Hrm.. since I've already worked the half day I am supposed to.. maybe I'll take off for the Cities a little early and have dinner with mom and dad.

17 November 2005

The problem with fiber and pets..

.. is that pets sometimes *eat* the fiber. In this case, Jali managed to down a fair chunk of KnitPicks Crayon last night.

This is not, in and of itself, terribly surprising. She was a stray and has always been terribly food oriented. However, she hasn't really eaten non-food things for quite some time. Until recently, that is. She started sometime in the last year (we think pr'bly because of all the changes - she lived with mom and dad for awhile, then moved to a new house, she's getting old, change is harder) by eating more and more paper-like things - tissues have always been too tempting, but she stepped up to actual *paper*, and then started in with Jack's socks (usually dirty) every now and then.. so it's not really *all* that surprising that she's moved onto other things. But this was the first time she's ever eaten yarn, and it's not because it hasn't been available. And it's not as if the yarn was there all day and she decided to munch.. she was "alone with the yarn" for all of about 10 minutes, when both of us were home. So that trend is disturbing in and of itself (according to the emergency vet tonight, it may, in fact, be sign of senility.. *sigh*).

What's more disturbing is that it's caused some rather significant physical trauma (not surprisingly; nor is this the first time she's eaten something she shouldn't that has had adverse effects). She apparently managed to keep it all together all day until Jack got home (I dropped him off and then, without coming into the house, ran off to a Board meeting). Apparently, she saw him, got so excited, and then lost all her self-control right there. He thought at first she was being spiteful - she can be rather willful at times - and yelled at her. It took him a few minutes to realize she was in distress and not intentionally being bad, but by then she was scared and thought she'd been bad, which made it all the harder for him to try to help her. *sigh*

By the time I got home from the Board meeting, he had things cleaned up. So when she stopped in the arch between the dining room and the kitchen and acted like she was in trouble when I got home, I knew something was wrong. Jack caught me up and then the emergency vet called back (Jack had called and left a message, then called again and talked to him, but he called us to return the message not realizing he'd already talked to Jack) and we talked to him again and the upshot is if she's still in obvious physical discomfort in the morning, we have to take her in for x-rays and barium and all that possibly leading up to surgery. But that's the worst case scenario. The emergency vet was pretty sure she'd pass the remaining yarn by tomorrow morning and be on the road to happiness, and advised us to give her "a glop" of petroleum jelly to help ease things through in the meantime. The advantage to having a dog who'll eat anything is that.. well.. she'll eat anything. :/

In any case, at the moment, she's not in any obvious physical distress, but she is considerably more subdued than she usually is. We suspect she's exhausted from a day of rather extreme discomfort, which would explain the lethargy. Here's hoping a good night's sleep will solve everything. Including Jack's guilt about yelling at her..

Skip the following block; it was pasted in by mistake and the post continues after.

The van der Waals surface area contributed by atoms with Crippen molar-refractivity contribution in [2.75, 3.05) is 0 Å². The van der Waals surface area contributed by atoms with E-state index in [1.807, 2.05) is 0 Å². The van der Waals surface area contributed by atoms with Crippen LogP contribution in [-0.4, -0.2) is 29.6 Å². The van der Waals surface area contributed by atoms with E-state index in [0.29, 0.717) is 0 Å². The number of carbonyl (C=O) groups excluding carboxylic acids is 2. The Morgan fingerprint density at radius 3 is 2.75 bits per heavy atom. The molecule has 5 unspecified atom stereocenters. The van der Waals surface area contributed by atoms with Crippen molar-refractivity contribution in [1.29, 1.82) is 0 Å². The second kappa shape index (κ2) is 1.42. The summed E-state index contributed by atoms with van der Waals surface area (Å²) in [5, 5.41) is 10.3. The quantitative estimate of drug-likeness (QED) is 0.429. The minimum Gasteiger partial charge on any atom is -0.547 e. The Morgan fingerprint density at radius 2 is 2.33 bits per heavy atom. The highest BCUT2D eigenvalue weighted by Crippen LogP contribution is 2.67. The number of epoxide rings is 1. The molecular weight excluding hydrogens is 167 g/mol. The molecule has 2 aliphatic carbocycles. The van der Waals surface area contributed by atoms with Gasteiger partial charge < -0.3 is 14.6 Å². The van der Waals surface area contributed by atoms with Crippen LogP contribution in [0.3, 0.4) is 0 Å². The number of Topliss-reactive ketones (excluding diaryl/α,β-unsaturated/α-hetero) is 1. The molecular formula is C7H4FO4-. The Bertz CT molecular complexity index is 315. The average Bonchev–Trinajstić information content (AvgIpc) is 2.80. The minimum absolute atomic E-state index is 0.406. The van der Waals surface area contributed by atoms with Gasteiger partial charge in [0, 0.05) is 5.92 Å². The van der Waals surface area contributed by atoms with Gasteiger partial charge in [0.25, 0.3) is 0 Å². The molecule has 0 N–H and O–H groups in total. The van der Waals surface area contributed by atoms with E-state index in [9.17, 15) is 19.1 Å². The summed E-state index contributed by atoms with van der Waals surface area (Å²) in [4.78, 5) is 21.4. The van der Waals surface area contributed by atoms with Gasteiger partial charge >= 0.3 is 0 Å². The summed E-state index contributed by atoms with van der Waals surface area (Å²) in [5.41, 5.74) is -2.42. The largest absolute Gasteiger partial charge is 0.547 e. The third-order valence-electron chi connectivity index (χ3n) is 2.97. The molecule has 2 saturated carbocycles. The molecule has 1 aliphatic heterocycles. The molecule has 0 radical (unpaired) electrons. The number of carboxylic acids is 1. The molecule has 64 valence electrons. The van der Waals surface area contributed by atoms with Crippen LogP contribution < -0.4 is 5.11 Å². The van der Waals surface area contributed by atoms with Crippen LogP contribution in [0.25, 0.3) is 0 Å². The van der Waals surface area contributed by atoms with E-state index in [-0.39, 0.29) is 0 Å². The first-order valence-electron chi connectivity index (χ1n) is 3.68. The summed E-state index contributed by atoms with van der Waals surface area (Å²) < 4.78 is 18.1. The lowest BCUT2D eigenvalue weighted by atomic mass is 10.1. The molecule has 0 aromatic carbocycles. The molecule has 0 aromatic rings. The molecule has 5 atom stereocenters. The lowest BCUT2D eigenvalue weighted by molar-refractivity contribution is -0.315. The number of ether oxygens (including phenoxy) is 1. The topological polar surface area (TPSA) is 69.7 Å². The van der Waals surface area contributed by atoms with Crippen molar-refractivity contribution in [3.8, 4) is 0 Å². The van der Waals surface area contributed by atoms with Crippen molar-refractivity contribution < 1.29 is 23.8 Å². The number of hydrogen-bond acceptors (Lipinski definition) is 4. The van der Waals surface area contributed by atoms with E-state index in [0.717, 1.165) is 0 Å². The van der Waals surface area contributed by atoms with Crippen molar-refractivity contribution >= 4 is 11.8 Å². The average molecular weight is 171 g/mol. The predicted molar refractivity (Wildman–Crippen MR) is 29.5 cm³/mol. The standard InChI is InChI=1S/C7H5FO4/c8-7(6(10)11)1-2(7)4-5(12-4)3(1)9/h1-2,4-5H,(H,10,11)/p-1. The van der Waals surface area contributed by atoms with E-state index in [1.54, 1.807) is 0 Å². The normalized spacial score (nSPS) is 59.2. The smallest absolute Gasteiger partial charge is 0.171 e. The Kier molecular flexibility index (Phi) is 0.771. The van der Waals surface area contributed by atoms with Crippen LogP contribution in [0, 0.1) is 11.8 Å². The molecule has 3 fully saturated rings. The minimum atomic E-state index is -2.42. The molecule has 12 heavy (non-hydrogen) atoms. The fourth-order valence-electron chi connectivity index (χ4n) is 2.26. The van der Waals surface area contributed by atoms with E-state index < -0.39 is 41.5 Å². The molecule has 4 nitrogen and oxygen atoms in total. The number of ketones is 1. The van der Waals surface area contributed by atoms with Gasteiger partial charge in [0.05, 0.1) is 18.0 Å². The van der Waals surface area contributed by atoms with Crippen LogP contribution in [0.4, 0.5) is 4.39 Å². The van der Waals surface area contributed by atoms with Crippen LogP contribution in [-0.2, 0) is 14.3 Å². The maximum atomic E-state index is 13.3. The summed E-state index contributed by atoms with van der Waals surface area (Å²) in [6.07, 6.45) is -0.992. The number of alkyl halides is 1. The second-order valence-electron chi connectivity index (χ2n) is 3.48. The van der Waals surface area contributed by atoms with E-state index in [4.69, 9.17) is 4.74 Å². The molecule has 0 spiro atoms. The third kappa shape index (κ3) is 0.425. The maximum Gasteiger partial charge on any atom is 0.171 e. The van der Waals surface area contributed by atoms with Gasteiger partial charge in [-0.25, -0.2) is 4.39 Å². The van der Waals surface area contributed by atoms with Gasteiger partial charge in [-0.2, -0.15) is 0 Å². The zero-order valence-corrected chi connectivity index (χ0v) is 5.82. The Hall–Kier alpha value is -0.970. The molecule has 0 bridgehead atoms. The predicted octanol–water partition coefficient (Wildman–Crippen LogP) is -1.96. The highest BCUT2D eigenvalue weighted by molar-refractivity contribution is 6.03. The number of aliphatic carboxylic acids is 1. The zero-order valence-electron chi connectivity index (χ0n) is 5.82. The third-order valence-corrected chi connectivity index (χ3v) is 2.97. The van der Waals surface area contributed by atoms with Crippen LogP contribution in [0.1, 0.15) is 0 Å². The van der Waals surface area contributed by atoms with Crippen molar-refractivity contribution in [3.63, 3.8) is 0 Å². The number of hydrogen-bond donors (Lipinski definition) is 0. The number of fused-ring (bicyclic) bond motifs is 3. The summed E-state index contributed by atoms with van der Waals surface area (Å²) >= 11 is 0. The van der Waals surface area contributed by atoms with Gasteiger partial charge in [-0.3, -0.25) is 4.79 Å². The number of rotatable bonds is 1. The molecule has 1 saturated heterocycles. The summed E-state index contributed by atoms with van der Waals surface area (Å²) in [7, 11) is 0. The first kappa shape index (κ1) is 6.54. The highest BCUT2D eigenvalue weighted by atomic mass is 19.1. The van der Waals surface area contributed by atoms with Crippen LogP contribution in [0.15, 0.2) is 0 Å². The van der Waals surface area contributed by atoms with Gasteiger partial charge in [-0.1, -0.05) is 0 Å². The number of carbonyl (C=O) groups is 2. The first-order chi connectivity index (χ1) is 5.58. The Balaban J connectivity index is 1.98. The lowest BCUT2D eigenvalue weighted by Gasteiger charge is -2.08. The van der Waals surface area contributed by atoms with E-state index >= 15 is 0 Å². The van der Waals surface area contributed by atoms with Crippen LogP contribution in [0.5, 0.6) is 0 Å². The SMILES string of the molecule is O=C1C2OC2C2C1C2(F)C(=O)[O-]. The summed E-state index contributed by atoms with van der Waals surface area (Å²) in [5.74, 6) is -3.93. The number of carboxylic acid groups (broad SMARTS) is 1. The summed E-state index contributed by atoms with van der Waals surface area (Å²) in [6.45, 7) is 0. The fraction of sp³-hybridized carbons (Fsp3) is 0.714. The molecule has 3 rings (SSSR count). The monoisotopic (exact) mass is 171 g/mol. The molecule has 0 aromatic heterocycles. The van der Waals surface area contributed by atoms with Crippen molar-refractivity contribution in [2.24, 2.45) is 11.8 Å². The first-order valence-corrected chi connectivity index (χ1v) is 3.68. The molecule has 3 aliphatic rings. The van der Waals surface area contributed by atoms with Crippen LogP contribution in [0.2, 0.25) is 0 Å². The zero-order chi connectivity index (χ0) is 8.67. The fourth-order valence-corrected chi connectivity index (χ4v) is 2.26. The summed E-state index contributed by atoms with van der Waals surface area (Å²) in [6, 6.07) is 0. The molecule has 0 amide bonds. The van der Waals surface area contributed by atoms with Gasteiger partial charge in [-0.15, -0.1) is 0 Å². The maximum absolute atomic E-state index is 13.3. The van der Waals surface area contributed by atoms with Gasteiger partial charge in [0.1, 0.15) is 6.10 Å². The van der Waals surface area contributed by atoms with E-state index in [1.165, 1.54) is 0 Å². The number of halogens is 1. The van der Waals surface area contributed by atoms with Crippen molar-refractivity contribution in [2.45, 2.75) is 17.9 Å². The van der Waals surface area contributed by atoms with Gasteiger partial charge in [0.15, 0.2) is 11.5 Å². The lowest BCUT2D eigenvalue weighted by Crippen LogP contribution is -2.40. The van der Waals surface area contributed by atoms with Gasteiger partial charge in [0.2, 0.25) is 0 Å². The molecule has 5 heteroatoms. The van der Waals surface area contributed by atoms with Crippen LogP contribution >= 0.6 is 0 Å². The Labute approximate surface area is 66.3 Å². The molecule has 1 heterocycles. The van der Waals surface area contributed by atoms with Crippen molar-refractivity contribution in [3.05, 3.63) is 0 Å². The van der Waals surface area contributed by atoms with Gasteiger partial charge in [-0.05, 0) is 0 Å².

In the meantime, this week of all weeks, I'm not dealing particularly well with a sick little pig. If things are not well by morning, I will neither be at work tomorrow nor at the event Saturday. I .. haven't been able to figure out what to say to others when pets pass mostly because I can't imagine what anyone would be able to say to me that would be any comfort whatsoever if it were Jali..



Okay, so as promised, here are the pictures I took last night..

They're both clickable thumbnails, so you can get to bigger versions if you click on them. The top is the wool and spindle that mamacate sent me. I'm looking forward to getting some time next weekend to try it out. We only have plans Thursday, so I'll have all day Friday, Saturday and Sunday to play with fiber. *squee*

The bottom one is my Judy's comfort shawl. It's not the best picture - in person, the colored stripes are far more subtle. It's just a big rectangle, though, so it's hard to get a good picture of it. The stripes run vertically, so you can see where it's sort of folded across itself. It's about 6 feet or so long and very snuggly and warm, so I hope she likes it!

As for me, I still love my Birch (am wearing it today), and so does Karyn, my administrative support. I got some Shadow in my last order from KnitPicks, so if I get everything else done in time for the holidays, I might make Karyn her own. She's certainly worth it!

16 November 2005

To borrow a note..

Some random thoughts and remembrances this chilly Wednesday evening..

The first Lucy bag is finished but for the fulling. My niece's hands are 3.5 inches long and I'm getting 5 sts/inch with Crayon on US 3 double points.. need to look up how many stitches that means I should cast on.

Bastet is richer this evening by a one-eyed black daughter. Have a good hunt, Koshka.

I was surprised upon arriving home by a package. In it was a bundle of beautiful and amazingly soft combed wool and a simply gorgeous top-whorl drop spindle. Thank you, mamacate, spinning enabler extraordinaire! Now I just need to remember those lessons in spinning I got this summer and I'm set to go. *smile* I took pictures and will try to remember to post them tomorrow.